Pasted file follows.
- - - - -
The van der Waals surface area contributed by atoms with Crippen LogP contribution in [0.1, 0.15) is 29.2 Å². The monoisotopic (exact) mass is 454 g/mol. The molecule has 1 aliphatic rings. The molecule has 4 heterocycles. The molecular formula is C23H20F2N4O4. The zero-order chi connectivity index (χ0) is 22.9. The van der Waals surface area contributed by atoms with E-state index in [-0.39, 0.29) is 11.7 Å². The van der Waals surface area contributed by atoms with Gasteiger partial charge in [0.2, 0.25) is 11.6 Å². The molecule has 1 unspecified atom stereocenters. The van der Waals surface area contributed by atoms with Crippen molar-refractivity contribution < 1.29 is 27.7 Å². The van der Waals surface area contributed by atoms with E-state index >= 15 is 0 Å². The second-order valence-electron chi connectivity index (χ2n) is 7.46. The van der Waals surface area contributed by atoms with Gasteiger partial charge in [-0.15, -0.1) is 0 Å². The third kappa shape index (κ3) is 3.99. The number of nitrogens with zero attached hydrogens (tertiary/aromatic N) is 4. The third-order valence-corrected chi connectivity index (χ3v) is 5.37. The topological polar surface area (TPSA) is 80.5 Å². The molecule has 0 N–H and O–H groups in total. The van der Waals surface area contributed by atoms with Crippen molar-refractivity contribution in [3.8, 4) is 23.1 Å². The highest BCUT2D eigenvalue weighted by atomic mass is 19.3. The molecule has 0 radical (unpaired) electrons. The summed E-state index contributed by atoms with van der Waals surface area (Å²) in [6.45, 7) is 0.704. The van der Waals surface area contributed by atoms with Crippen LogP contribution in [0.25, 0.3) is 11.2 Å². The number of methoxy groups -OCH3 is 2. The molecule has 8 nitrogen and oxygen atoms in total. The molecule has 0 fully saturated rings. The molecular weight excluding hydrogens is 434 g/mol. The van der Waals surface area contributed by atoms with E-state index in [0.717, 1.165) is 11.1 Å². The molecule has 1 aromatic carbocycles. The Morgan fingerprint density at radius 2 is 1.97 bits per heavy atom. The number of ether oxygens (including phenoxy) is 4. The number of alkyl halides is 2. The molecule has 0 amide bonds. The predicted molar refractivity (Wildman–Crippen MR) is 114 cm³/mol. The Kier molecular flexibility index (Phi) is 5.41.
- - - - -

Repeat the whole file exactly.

The van der Waals surface area contributed by atoms with Crippen LogP contribution in [0.1, 0.15) is 29.2 Å². The monoisotopic (exact) mass is 454 g/mol. The molecule has 1 aliphatic rings. The molecule has 4 heterocycles. The molecular formula is C23H20F2N4O4. The zero-order chi connectivity index (χ0) is 22.9. The van der Waals surface area contributed by atoms with E-state index in [-0.39, 0.29) is 11.7 Å². The van der Waals surface area contributed by atoms with Gasteiger partial charge in [0.2, 0.25) is 11.6 Å². The molecule has 1 unspecified atom stereocenters. The van der Waals surface area contributed by atoms with Crippen molar-refractivity contribution < 1.29 is 27.7 Å². The van der Waals surface area contributed by atoms with E-state index >= 15 is 0 Å². The second-order valence-electron chi connectivity index (χ2n) is 7.46. The van der Waals surface area contributed by atoms with Gasteiger partial charge in [-0.15, -0.1) is 0 Å². The third kappa shape index (κ3) is 3.99. The number of nitrogens with zero attached hydrogens (tertiary/aromatic N) is 4. The third-order valence-corrected chi connectivity index (χ3v) is 5.37. The topological polar surface area (TPSA) is 80.5 Å². The molecule has 0 N–H and O–H groups in total. The van der Waals surface area contributed by atoms with Crippen molar-refractivity contribution in [3.8, 4) is 23.1 Å². The highest BCUT2D eigenvalue weighted by atomic mass is 19.3. The molecule has 0 radical (unpaired) electrons. The summed E-state index contributed by atoms with van der Waals surface area (Å²) in [6.45, 7) is 0.704. The van der Waals surface area contributed by atoms with Crippen LogP contribution in [0.25, 0.3) is 11.2 Å². The number of methoxy groups -OCH3 is 2. The molecule has 8 nitrogen and oxygen atoms in total. The molecule has 0 fully saturated rings. The molecular weight excluding hydrogens is 434 g/mol. The van der Waals surface area contributed by atoms with E-state index in [0.717, 1.165) is 11.1 Å². The molecule has 1 aromatic carbocycles. The Morgan fingerprint density at radius 2 is 1.97 bits per heavy atom. The number of ether oxygens (including phenoxy) is 4. The number of alkyl halides is 2. The molecule has 0 amide bonds. The predicted molar refractivity (Wildman–Crippen MR) is 114 cm³/mol. The Kier molecular flexibility index (Phi) is 5.41.